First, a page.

Comparative assessment of the acute effects of whey, rice and potato protein isolate intake on markers of glycaemic regulation and appetite in healthy males using a randomised study design

Helena Tiekou Lorinczova, Sanjoy Deb, Gulshanara Begum, Derek Renshaw, Mohammed Gulrez Zariwala

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    6 Citations (Scopus)
    33 Downloads (Pure)


    Global protein consumption has been increasing for decades due to changes in demographics and consumer shifts towards higher protein intake to gain health benefits in performance nutrition and appetite regulation. Plant-derived proteins may provide a more environmentally sustainable alternative to animal-derived proteins. This study, therefore, aimed to investigate, for the first time, the acute effects on glycaemic indices, gut hormones, and subjective appetite ratings of two high-quality, plant-derived protein isolates (potato and rice), in comparison to a whey protein isolate in a single-blind, triple-crossover design study with nine male participants (30.8 ± 9.3 yrs). Following a 12 h overnight fast, participants consumed an equal volume of the three isocaloric protein shakes on different days, with at least a one-week washout period. Glycaemic indices and gut hormones were measured at baseline, then at 30, 60, 120, 180 min at each visit. Subjective palatability and appetite ratings were measured using visual analogue scales (VAS) over the 3 h, at each visit. This data showed significant differences in insulin secretion with an increase in whey (+141.8 ± 35.1 pmol/L; p = 0.011) and rice (−64.4 ± 20.9 pmol/L; p = 0.046) at 30 min compared to potato protein. A significantly larger total incremental area under the curve (iAUC) was observed with whey versus potato and rice with p < 0.001 and p = 0.010, respectively. There was no significant difference observed in average appetite perception between the different proteins. In conclusion, this study suggests that both plant-derived proteins had a lower insulinaemic response and improved glucose maintenance compared to whey protein.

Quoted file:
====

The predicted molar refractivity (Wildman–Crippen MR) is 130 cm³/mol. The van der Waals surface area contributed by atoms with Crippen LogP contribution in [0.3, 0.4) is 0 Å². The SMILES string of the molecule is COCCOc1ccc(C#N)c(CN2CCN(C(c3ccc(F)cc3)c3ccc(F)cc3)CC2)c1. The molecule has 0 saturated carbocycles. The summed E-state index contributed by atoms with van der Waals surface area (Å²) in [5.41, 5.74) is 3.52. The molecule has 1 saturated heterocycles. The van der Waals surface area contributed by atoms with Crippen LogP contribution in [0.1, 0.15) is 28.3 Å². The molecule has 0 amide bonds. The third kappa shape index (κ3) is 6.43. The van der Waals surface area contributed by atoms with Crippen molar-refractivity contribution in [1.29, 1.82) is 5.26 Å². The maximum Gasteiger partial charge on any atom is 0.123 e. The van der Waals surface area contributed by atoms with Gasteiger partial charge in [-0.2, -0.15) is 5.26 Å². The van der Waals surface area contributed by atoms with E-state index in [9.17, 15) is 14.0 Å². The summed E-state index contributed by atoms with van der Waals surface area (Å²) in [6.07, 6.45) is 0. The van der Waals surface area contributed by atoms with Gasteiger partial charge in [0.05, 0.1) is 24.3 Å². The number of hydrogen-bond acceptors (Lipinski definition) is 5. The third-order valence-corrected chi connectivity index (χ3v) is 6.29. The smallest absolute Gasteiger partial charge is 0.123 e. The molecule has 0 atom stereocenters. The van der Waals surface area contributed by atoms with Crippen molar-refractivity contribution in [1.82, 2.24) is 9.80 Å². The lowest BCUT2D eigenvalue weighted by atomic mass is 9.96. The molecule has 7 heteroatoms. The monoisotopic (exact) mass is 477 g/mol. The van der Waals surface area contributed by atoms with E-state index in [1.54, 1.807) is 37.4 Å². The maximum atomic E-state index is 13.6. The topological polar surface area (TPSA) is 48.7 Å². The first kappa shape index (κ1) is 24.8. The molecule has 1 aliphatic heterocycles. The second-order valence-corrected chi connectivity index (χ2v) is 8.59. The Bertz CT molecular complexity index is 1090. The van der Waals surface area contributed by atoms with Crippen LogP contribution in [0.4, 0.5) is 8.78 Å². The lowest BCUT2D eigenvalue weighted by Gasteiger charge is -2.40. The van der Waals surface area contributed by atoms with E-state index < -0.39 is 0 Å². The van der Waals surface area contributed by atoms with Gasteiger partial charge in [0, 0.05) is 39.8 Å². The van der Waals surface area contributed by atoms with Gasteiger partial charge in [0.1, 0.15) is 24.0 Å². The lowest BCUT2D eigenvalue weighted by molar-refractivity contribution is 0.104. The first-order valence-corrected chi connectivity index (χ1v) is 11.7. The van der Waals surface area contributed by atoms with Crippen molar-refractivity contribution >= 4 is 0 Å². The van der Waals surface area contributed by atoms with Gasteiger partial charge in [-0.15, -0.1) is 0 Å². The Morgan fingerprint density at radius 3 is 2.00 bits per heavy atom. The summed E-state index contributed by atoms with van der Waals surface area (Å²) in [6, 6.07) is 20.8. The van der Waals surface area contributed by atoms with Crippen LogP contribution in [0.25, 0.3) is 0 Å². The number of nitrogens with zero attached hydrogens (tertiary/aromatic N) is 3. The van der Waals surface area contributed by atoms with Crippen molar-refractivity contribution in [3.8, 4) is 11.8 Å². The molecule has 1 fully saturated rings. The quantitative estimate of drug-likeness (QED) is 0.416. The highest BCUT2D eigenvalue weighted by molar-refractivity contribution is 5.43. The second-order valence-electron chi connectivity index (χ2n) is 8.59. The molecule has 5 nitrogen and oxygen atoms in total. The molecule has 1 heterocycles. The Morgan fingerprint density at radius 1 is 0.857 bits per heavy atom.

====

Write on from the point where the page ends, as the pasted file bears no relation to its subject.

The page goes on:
Original languageEnglish
    Article number2157
    Issue number7
    Publication statusPublished - 23 Jun 2021

    Bibliographical note

    Funding Information:
    We gratefully acknowledge the time and dedication of all participants who participated in this study. We thank Davisco Foods International, Inc., Eden Prairie, MN, USA, for providing us samples of Instantized BiPRO?? and Axiom Foods/Growing Naturals, Inc., Los Angeles, CA, USA, for providing us samples of Organic Oryzatein?? Silk 90. We would like to acknowledge all colleagues from The University of Westminster who contributed support and expertise to this study. We thank Bradley Elliot for his assistance and training with the cannulation protocol and Helen Lloyd for her technical assistance.

    Publisher Copyright:
    © 2021 by the authors. Licensee MDPI, Basel, Switzerland.


    • Animal-derived proteins
    • Appetite
    • GLP-1
    • Glucose homeostasis
    • Insulin
    • Plant-derived proteins
    • Potato protein
    • Protein
    • Rice protein
    • Type 2 diabetes mellitus (T2DM)
    • Whey protein

    ASJC Scopus subject areas

    • Food Science
    • Nutrition and Dietetics


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